Production ideas for box columns

      Joint selection and assembly tips for box-type columns. September 26, 2000

A couple of days ago we attempted to glue up some box-type wood columns (square in cross section) using a 45-degree bevel joint at the corners. The columns are just over 4 inches square.

We ran each edge through the shaper using a 45-degree bevel cutter and power feeder, but gluing up was a nightmare. In the past we've had the best luck with the table saw and power feeder, but nothing's proved foolproof.

I've seen work by other shops with equipment comparable to mine and the joints are so tight it looks like the pieces grew together. As far as clamping, we've had the best luck using packing tape. But again, we need better quality. How do you do it?

Forum Responses
Did you use a straight 45-degree cutter? I have had much better luck with a tongue-and-groove lock miter joint. With that the joint won't slip when you glue it up. If you machine it so both miters on one piece have the groove, the column glues up real easy.

Hafele sells 45-degree dowels. They are plastic and bend at 45.

Another solution, depending on your boring situation, is to use ready-to-assemble (RTA) fasteners (Hafele, Titus). If you can bore with accuracy both vertically and horizontally, you can use these. Then, only the last panel is tough to get in.

We do this all the time. We cut our miters on the tablesaw, face up, with a wood piece screwed to the fence and held off the table about 1/8 inch less than the thickness of the workpiece. (This keeps the falloff from kicking back.)

Crank the blade to 45 degrees and cut so you are taking only 1/64 inch off the edge. After making your cuts, lay your pieces on a flat bench, face up, and butt your miters together. Put a couple of small pieces of packing tape across the joint to hold it in place, then tape the full length of the joint.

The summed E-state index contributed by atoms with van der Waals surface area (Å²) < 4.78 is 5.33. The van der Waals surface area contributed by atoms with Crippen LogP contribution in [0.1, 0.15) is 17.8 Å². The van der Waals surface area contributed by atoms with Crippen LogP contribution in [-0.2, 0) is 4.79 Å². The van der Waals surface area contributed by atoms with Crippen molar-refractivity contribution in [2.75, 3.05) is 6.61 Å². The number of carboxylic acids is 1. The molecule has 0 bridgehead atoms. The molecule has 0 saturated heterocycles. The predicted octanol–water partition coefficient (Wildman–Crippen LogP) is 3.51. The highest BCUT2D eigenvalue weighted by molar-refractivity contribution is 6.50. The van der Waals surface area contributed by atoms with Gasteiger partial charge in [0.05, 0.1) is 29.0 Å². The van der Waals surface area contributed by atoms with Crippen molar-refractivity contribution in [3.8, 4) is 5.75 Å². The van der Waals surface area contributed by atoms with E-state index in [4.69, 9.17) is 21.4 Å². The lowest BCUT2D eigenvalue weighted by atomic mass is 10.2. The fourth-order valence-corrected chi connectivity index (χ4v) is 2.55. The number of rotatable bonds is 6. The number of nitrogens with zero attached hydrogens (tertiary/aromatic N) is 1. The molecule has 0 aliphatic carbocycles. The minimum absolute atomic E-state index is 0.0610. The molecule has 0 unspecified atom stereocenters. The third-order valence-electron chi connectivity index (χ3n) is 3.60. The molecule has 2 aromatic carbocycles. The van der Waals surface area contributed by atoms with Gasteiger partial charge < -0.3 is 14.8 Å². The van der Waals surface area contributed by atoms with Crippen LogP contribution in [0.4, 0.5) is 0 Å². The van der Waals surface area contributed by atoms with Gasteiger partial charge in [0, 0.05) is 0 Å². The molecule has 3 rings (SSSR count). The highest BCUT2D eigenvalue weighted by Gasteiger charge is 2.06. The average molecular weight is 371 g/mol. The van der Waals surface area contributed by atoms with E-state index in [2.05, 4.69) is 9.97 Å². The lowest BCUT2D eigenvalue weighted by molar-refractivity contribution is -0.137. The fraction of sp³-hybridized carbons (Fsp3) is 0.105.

Flip the piece(s) over and run a bead of glue into the bottom of the joint. Fold the column together, using the tape like a hinge. Then, open it back up. This helps the glue flow, making brushing unnecessary. Then close it back up and tape it to hold it in place.

This works really well. It's faster than the shaper and we've found that with MDF and particleboard, the shaper cutters get dull really quickly and don't make the quality of cut required.

You don't say if you're gluing solid wood, MDF, or what. Also you don't describe the exact problem; I guess you have open edges in fiberboard, caused by swelling of the softer center.

I get perfect joints of this type by taking time for two things: I run my spokeshave down each face to make them SLIGHTLY concave. Then, I take time to make glue jigs which put clamp pressure at 90 degrees to the joint faces. Result: perfect miter joints.

I have built square columns using the shaper and a corner lock miter bit. Works perfectly every time.

The comments below were added after this Forum discussion was archived as a Knowledge Base article (add your comment).

Comment from contributor C:
When I made box columns I ripped each board at a 45 degree angle (one setup for all pieces), then put the angle down to the table and ripped a 3/8" kerf in the miter face on all pieces (second setup). Step 3: Rip splines to slightly less thickness of the sawblade kerf. I glued up two lengths at 90 degrees for each column, let dry, then put the two 90s together. Squaring was automatic and clamping was easy on final assembly. The miters couldn't creep with the spline holding it in place. I used 1 x 6 poplar to yield a 5 1/2" x 8' column. Caps and plinths were created using standard moldings mitered like picture frames at top and base.

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